You will have a PhD in History of Art or relevant area, and appropriate academic professional and teaching qualifications or a willingness to complete the Postgraduate Certificate in Academic Practice.

You will have knowledge of a range of research techniques and methodologies and a range of teaching techniques to enthuse and engage students. You will possess advanced and relevant IT knowledge and research expertise in an area that will complement and enhance the department’s research strategy and goals.

You will be expected to demonstrate your ability to contribute to high quality research which has been publicly evidenced, for example, by the presentation of papers at conferences and workshops; participation in public engagement events to disseminate research; the publishing of chapters in text books; the publishing of papers; articles or reviews in academic journals or elsewhere. You will be expected to show evidence of successful course planning, design and delivery across a range of modules, with exemplification of teaching materials.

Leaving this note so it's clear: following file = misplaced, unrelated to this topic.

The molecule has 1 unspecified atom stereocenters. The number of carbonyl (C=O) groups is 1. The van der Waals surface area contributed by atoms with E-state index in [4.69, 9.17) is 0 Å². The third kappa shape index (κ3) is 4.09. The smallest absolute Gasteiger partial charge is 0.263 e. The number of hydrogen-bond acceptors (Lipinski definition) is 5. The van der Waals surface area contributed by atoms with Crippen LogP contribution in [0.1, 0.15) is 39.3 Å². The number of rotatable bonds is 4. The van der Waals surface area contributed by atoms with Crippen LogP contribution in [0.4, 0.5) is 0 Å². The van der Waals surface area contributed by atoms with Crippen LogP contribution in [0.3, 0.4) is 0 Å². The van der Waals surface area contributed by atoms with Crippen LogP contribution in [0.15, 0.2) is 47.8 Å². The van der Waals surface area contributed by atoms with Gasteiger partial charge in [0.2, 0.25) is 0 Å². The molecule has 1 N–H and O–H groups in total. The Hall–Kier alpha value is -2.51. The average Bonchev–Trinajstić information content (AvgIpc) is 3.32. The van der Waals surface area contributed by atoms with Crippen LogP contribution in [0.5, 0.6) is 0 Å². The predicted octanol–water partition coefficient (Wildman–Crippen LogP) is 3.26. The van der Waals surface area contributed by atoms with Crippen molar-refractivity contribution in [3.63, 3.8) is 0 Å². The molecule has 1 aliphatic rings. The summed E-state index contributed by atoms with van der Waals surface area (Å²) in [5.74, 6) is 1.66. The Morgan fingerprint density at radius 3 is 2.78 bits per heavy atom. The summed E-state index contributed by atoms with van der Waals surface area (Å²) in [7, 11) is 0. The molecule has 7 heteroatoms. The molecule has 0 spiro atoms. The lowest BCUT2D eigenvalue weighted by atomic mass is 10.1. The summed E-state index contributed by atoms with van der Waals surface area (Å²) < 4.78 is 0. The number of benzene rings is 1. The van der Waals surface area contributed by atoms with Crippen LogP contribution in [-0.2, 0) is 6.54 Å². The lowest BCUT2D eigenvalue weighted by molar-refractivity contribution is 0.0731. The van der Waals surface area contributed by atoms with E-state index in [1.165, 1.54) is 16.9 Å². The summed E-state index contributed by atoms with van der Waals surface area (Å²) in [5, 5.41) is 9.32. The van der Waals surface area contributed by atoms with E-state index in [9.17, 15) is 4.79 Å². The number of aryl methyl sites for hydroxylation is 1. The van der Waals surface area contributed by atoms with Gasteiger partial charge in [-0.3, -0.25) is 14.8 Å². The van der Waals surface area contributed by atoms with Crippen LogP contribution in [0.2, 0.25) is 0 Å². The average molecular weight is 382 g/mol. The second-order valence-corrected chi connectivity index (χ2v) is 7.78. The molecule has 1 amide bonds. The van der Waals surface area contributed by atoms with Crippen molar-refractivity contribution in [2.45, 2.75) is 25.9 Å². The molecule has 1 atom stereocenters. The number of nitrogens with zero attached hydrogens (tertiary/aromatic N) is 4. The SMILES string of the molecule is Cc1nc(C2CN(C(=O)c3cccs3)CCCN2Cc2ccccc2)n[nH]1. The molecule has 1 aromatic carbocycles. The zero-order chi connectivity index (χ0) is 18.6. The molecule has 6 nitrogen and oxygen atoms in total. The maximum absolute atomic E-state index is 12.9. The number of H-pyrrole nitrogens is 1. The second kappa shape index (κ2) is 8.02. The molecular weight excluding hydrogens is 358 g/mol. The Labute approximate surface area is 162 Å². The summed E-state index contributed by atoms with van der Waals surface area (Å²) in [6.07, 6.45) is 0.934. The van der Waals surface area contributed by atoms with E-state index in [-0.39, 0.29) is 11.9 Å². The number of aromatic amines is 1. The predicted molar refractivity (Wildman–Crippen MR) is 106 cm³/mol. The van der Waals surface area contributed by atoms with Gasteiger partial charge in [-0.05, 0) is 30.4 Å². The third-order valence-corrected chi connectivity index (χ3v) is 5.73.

You will have the ability to develop research objectives, projects and proposals, highly developed oral and written communication skills, including the ability to write and/or contribute to publications and/or to disseminate research findings using other appropriate media; to deliver presentations at conferences or exhibit work at other appropriate events internally and externally; to extend, transform, and apply knowledge from scholarship; to design teaching material and deliver either across a range of modules or within a subject area; and to supervise the work of others, for example in research teams or projects or as an MA, PhD or postdoctoral supervisor.